What’s happening in Ireland?

Ongoing Studies

Research on PWS is taking place all the time. Here are some studies for which Research Participants are being sought in Ireland.

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TASTER: Training Attention Switching for Temper Episode Reduction. Dr Kate Woodcock and her team at Queen’s University Belfast are now starting the second phase of their TASTER study (Training Attention Switching for Temper Episode Reduction). During the first phase of the study, they have developed a full prototype of the first ever video game tailored specifically to train task switching in children with PWS.  Task switching is a brain process that we know individuals with PWS find difficult. Task switching difficulties are linked to the challenges that individuals with PWS experience when things change in their routines, plans or expectations.  The aim of the TASTER project is to design a way to improve individuals’ task switching ability, and so ultimately reduce the challenge experienced by individuals with PWS when things change, and help individuals to show fewer temper outbursts that follow change.

The research team has built the current prototype game in collaboration with a small group of children with PWS and their families because that allows them to be sure that the game meets individuals’ needs. The team have shown that even a short period of play with our current prototype game can improve cognitive skill in task switching.  Now, the aim of the second phase of the TASTER project aim is to greatly improve the game so that it:

  1. Is suitable for a wide range of individuals with PWS, both children and adults
  2. It is exciting and motivating for all players so that they are eager to play regularly over several weeks (because this is the level of engagement that we know from research with other populations of individuals, can have a positive impact on behaviour)

The team is looking for families who would like to be involved in this exciting phase of the study.  Individuals with PWS can be any age providing they are at least 6 years old by June 2017.  Individuals with PWS must also have access to a tablet computer (or similar such as a smart telephone) to play the game on and an internet connection. Finally, individuals with PWS must be happy enough to play the current prototype of our game for several minutes.  Participation can take place from family’s homes and can be very flexible to fit in with families’ busy lives.

If you are interested in taking part or would just like more information, please contact us on info@tasterproject.com or contact Kate personally on k.woodcock@qub.ac.uk or +44 (0) 28 9097 4886.

You download a TASTER study information sheet here.

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A Population-Based Profile of Prader-Willi Syndrome in Ireland. In February 2016 PWSAI, in conjunction with Prof. Louise Gallagher and Prof. Edna Roche, both from TCD and Tallaght Hospital, launched a major study aimed at assessing the needs of people with people with PWS and their families in Ireland today.  To find out more about the study contact Sarah Feighan on 01 8962315 or feighans@tcd.ie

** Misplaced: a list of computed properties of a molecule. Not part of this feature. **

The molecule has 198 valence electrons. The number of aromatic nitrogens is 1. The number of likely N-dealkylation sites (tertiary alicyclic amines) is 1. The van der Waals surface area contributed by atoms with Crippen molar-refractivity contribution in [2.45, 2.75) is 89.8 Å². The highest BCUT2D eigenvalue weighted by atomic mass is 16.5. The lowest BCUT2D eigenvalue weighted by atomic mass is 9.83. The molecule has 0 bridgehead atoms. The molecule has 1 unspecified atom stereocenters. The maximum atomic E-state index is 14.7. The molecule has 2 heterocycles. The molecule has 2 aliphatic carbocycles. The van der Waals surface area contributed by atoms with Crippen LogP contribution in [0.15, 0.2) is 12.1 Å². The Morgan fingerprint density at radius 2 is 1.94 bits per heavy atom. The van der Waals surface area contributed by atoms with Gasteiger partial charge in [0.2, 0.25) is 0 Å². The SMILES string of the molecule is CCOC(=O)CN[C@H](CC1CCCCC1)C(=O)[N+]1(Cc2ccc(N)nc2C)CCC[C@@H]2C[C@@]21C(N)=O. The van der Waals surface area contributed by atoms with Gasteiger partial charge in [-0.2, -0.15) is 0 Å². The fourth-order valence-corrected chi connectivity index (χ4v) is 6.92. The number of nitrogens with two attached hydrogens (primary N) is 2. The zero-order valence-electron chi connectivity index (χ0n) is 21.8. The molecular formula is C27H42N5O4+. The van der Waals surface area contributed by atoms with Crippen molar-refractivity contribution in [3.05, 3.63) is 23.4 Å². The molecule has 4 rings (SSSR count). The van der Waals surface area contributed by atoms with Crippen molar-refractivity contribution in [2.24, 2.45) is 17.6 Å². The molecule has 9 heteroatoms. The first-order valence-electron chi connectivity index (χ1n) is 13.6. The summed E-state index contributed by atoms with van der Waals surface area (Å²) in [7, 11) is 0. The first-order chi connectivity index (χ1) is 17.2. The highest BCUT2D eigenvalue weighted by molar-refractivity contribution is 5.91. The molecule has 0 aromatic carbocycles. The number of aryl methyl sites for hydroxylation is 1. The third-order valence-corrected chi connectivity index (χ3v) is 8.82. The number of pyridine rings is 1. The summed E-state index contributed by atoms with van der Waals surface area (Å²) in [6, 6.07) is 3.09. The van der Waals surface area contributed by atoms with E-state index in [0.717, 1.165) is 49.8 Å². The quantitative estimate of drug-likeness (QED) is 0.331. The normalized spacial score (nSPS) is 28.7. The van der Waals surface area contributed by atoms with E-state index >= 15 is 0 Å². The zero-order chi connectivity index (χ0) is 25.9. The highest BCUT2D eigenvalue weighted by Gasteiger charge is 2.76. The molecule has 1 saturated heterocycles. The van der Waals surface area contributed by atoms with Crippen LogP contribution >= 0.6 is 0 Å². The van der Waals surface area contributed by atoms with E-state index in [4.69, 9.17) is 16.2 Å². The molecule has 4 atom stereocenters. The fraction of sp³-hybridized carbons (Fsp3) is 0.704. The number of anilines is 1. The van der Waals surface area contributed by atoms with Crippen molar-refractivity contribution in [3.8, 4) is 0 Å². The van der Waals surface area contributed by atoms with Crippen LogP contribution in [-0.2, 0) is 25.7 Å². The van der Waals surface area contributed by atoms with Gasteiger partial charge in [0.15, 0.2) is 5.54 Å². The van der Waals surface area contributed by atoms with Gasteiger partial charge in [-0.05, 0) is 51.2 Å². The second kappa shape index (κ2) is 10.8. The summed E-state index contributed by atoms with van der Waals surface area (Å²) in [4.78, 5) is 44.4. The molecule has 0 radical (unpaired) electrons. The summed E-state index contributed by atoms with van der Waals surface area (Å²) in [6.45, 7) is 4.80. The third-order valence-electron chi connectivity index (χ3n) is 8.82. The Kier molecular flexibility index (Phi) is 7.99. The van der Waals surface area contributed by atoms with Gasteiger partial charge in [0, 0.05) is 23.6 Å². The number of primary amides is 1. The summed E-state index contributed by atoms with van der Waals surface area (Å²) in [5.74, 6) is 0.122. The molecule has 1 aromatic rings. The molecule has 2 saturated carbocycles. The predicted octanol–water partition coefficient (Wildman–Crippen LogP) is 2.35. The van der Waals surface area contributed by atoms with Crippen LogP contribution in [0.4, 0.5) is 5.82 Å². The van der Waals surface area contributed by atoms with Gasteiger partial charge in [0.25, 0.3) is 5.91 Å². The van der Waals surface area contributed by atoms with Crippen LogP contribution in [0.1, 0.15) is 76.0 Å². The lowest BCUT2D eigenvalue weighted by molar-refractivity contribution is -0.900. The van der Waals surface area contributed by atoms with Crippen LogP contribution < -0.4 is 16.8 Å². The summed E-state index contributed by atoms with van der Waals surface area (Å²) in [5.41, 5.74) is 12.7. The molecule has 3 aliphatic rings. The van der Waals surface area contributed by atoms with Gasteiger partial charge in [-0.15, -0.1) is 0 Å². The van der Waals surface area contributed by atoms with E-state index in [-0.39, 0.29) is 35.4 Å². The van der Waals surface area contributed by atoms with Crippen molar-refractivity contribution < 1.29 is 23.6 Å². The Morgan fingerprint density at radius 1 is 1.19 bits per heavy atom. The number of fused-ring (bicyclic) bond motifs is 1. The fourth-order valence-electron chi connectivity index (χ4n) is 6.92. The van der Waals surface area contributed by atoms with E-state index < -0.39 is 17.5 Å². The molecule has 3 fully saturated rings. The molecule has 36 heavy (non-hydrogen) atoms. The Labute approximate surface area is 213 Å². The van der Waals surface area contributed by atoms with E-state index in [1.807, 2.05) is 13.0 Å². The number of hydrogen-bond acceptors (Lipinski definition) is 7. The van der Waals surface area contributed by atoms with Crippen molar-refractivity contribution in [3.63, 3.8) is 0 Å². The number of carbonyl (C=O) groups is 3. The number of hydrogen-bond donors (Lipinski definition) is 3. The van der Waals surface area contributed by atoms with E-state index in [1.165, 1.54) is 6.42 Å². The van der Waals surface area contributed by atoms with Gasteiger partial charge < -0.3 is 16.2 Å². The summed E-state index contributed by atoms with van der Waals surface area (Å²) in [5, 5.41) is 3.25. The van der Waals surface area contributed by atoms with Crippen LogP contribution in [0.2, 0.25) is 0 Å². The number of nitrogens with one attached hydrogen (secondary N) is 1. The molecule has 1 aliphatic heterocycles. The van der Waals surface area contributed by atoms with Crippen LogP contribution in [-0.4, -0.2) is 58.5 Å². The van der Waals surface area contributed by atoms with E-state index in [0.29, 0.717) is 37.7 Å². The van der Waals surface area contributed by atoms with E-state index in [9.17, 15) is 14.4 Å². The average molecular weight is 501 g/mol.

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Recently Completed Studies

Significant PWS Research previously conducted in Ireland includes:

  1. Mental Health Problems in Children with Prader-Willi Syndrome.  This research was led by Dr. Norbert Skokauskas and you can access the article based at: http://www.cacap-acpea.org/uploads/documents//Prader_Willi_Skokauskas_Aug_2012.pdf
  2. Educating Students with Prader-Willi Syndrome.  This research was conducted by Dr. Colin Reilly and you can access an article based on it at: https://pwsaireland.files.wordpress.com/2013/01/colin-reilly-article.pdf
  3. There has been ongoing research by the Paediatric Endocrinology Team at the National Children’s Hospital, including by Prof. Hilary Hoey, Prof. Edna Roche and Dr. Judith Meehan.  This work includes the first Irish national study of children with Prader-Willi Syndrome.  A selection of research publications from this group includes:

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What’s happening internationally?

Two organisations that play a major role in promoting PWS research internationally are the Foundation for Prader-Willi Research (FPWR) and the International Prader-Willi Syndrome Organisation (IPWSO).  You can keep up to date with their work via their websites and Facebook pages:





Other useful means of following developments in PWS Research are:

  • PubMedA free resource that provides access to over 22 million citations for biomedical literature.  It grants access to abstracts (summaries) of publications as well as many complete publications.  Enter “Prader-Willi Syndrome” (or whatever you are interested in, e.g., “growth hormone”, “hyperphagia”, etc.) in the search field to find relevant material. You can access PubMed at: http://www.ncbi.nlm.nih.gov/pubmed or simply click here to immediately produce PubMed search results for PWS